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Gloria Steinem and Dorothy Pitman Hughes

Artist
Dan Wynn, 19 Apr 1919 - 17 Feb 1995
Sitter
Gloria Steinem, born 1934
Dorothy Pitman Hughes, born 1938
Date
1971
Type
Photograph
Medium
Gelatin silver print
Dimensions
Image: 35.7 × 35.5cm (14 1/16 × 14")
Sheet: 50.7 × 40.7cm (19 15/16 × 16")
Mat: 71.1 x 55.9cm (28 x 22")
Credit Line
National Portrait Gallery, Smithsonian Institution
Restrictions & Rights
© Dan Wynn Archive
Object number
NPG.2005.121
Culture
Dorothy Pitman Hughes: American\African American
Exhibition Label
Born Lumpkin, Georgia
Writer and political activist Gloria Steinem emerged as a powerful voice for women’s rights at a time when many Americans viewed feminism solely as a white, middle-class movement. In provocative articles such as “After Black Power, Women’s Liberation” (1969), Steinem argued that inclusiveness across racial and economic boundaries was fundamental to the campaign for gender equality. To underscore the point that all women, regardless of race or class, had a stake in this struggle, Steinem joined forces with activist Dorothy Pitman Hughes, a leading child-care advocate. In 1970 they embarked on a series of high-profile national speaking tours to galvanize grassroots support for women’s issues. In this formal studio portrait published in Esquire magazine in October 1971, Steinem and Hughes signal their solidarity with the raised-fist salute first popularized by members of the Black Power movement.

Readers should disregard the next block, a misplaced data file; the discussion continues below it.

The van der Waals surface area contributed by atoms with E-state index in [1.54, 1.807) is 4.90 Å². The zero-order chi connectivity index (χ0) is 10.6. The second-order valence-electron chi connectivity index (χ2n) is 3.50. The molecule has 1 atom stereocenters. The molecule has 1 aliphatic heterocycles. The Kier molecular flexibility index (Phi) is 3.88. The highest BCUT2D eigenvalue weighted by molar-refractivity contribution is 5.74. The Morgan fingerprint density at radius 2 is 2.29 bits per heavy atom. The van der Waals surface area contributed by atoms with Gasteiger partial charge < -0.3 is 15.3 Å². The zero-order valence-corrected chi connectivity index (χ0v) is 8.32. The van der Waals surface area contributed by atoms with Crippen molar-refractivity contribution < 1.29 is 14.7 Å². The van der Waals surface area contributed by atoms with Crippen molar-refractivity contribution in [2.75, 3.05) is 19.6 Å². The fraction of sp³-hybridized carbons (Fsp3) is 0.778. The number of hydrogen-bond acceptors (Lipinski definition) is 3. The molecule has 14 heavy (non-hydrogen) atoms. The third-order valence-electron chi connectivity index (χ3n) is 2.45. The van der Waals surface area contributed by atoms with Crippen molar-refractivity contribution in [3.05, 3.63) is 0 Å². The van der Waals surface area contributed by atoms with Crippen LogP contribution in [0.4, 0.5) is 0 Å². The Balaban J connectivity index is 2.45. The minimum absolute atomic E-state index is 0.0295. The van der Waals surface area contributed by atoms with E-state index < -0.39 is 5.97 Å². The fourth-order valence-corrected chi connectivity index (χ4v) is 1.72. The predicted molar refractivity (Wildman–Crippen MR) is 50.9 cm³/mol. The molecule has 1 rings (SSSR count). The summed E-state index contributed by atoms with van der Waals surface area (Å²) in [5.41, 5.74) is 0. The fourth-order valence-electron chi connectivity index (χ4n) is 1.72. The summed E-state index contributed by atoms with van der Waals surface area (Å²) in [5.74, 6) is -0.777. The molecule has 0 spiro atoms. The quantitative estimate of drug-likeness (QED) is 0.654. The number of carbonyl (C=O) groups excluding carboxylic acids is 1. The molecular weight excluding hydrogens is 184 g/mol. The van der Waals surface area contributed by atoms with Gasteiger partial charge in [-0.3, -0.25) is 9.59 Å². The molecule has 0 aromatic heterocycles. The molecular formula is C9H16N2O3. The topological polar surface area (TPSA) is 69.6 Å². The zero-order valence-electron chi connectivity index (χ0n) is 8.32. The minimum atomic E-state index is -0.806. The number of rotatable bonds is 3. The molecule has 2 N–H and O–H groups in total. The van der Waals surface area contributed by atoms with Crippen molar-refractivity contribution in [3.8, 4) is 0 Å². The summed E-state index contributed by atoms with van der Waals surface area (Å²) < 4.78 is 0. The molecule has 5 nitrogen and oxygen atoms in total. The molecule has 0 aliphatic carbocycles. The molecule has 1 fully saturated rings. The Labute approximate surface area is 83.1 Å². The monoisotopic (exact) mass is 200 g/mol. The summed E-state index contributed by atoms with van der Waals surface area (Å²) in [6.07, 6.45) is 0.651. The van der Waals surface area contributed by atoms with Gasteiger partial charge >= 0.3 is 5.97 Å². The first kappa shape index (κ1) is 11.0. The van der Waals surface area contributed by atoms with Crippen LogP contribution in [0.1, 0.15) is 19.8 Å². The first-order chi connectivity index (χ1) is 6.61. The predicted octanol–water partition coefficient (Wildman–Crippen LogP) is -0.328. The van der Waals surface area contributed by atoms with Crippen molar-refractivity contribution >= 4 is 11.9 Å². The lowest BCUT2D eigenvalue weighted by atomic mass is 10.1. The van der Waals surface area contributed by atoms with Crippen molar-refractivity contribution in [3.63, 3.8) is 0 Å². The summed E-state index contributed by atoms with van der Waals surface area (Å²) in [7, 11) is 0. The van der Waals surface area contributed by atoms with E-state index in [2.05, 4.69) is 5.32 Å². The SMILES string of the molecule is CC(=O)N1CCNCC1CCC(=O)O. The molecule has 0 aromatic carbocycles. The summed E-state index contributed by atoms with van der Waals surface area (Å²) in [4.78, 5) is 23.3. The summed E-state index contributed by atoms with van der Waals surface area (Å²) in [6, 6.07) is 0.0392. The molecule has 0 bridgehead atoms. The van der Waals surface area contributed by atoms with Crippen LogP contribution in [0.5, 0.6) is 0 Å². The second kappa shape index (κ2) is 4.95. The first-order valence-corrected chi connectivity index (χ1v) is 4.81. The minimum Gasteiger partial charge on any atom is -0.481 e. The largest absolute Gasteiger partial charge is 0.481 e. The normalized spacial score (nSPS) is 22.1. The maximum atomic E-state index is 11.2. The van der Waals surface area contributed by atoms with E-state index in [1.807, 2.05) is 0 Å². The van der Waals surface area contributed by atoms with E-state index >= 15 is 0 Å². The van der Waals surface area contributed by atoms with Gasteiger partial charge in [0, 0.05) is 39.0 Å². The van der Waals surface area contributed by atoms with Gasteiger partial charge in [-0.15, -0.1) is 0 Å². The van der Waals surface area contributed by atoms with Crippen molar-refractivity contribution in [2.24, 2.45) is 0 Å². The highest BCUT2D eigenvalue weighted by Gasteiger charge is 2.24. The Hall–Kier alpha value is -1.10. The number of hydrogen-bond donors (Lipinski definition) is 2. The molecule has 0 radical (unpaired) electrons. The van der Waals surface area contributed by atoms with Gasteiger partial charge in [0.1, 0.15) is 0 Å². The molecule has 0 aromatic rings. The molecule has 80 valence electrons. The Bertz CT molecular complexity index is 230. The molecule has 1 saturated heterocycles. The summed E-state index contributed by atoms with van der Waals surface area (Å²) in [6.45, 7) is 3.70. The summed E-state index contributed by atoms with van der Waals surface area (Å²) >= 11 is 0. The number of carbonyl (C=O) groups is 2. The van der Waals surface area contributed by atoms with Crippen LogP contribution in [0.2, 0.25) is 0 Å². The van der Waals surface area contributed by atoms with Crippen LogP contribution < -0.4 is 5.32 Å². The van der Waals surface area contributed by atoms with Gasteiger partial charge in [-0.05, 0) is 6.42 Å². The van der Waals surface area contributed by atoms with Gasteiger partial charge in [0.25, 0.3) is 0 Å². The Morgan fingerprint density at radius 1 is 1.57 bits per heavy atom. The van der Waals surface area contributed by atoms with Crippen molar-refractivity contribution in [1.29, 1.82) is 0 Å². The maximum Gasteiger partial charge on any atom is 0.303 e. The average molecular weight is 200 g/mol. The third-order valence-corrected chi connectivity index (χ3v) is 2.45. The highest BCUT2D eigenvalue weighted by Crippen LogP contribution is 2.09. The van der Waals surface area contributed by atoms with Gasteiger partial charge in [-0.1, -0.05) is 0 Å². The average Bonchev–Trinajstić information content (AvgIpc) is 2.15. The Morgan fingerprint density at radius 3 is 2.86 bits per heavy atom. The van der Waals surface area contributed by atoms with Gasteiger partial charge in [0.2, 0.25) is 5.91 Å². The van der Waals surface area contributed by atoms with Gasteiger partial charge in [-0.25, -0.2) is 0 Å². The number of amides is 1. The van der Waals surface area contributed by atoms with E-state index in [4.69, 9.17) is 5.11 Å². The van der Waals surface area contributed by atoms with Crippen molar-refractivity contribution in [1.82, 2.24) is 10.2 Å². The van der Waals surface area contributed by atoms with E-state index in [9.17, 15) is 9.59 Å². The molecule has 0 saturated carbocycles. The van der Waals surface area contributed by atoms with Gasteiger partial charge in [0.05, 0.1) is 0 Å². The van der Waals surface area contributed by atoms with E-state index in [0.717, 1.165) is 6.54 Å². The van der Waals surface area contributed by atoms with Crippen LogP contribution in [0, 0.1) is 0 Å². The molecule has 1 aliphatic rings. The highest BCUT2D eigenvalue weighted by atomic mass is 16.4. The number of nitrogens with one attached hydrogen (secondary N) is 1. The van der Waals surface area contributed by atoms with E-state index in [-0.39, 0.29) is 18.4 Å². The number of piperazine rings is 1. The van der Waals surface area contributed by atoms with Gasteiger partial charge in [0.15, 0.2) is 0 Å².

Nacida en Lumpkin, Georgia
La escritora y activista política Gloria Steinem surgió como voz potente en pro de los derechos de la mujer cuando todavía muchos estadounidenses consideraban el feminismo como un movimiento circunscrito a la clase media blanca. En artículos provocadores como “After Black Power, Women’s Liberation” (1969), Steinem argumentaba que la inclusión, sin barreras raciales ni económicas, era esencial en la campaña por la igualdad de géneros. Para enfatizar la idea de que todas las mujeres, sin importar su raza o clase social, tenían intereses en esta lucha, Steinem unió fuerzas con la activista Dorothy Pitman Hughes, importante defensora del cuidado infantil. En 1970 ambas emprendieron una serie de giras nacionales muy publicitadas, dando conferencias para dinamizar el apoyo popular a las causas femeninas. En este retrato de estudio publicado en la revista Esquire en octubre de 1971, Steinem y Hughes manifiestan su solidaridad alzando el puño, gesto popularizado inicialmente por los integrantes del movimiento Black Power.
Data Source
National Portrait Gallery
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National Portrait Gallery Collection